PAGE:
An increasing number of Britons are due to develop unmanageable financial difficulties this year, new figures reveal.
In research carried out by Grant Thornton, some 10,000 people are set to file for bankruptcy during each month of 2008 after becoming unable to pay loans, credit cards, mortgages, household bills and other financial demands. Meanwhile, it was put forward that about a third of those claiming themselves insolvent over the first quarter of this year will have done so as a result of overspending during the Christmas and new year period. However, it is thought that personal insolvency figures for the coming three months will be slightly below those achieved during the corresponding period last year. The estimates come following the record levels of insolvencies noted during 2006, in which such people struggling with their finances surpassed the 100,000 mark for the first time.
Overall, the accountancy firm reported that personal insolvencies will stand at about 120,000 during this year. Such a figure is almost triple that recorded in 2004, when just 47,000 Britons declared themselves unable to manage demands on their spending. As such, it appears that many more people now cannot meet regular constraints on their income such as utility bills and transport costs. For such consumers, a debt consolidation loan may be another way of getting into a more secure financial position.
Commenting on the figures, Mike Gerrard, head of Grant Thornton’s personal insolvency practice, said: “Sadly, many individuals spend up on credit at Christmas and pay no heed to the financial warning bells. Come January, they find themselves in a situation where previous financial woes are compounded by the bills arriving from the festive season and in these situations insolvency becomes the only way out.”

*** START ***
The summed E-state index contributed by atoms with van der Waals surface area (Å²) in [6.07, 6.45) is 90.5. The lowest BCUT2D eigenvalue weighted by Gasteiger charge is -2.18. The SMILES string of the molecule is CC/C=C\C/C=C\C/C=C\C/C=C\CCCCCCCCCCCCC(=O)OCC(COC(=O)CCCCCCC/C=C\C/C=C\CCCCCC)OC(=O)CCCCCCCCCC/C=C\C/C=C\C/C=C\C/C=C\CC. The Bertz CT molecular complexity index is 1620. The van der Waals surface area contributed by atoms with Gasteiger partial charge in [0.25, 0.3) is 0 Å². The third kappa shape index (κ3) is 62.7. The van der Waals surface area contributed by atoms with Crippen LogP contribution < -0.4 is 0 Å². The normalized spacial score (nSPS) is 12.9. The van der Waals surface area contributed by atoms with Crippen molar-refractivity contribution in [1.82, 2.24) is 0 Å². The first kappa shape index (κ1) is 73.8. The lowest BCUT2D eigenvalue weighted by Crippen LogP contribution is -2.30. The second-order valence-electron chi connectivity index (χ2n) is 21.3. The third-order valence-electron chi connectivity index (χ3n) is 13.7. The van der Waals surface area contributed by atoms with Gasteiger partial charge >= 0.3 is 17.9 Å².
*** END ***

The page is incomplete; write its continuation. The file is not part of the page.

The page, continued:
Research from the firm also revealed that continued living costs increases are due to weigh on people’s ability to manage their money. During the past year, the price of filling a car with unleaded fuel has gone up by some 16 per cent. As a result, it was suggested the average person is now having to pay an extra 155 pounds per year on petrol. Mr Gerrard added: “Coupled with rapidly increasing gas and electricity prices, which are forecast to jump by more than ten per cent early this year, it’s easy to see how those already struggling to pay off credit, particularly those servicing mortgages, are caving in to the pressure.” In addition, Grant Thornton stated that more Britons may come under monetary pressures as the property sector slows down over 2008 and banks and other financial providers become more stringent on the issuing of loans and other types of credit.
For those who have previously have had problems in paying back borrowing but are confident that they will now be able to do so successfully, applying for a bad credit loan may be advisable. In taking out such a loan, borrowers may able to meet various demands on their spending over the coming year and avoid incurring the damage to their credit history that filing for insolvency would entail. Bad credit loans may be particularly useful for people in Cardiff after Jenny Willott, Welsh Liberal Democrat MP for Cardiff Central, reported that those living in the city and the surrounding area are in an “unsustainable” financial position.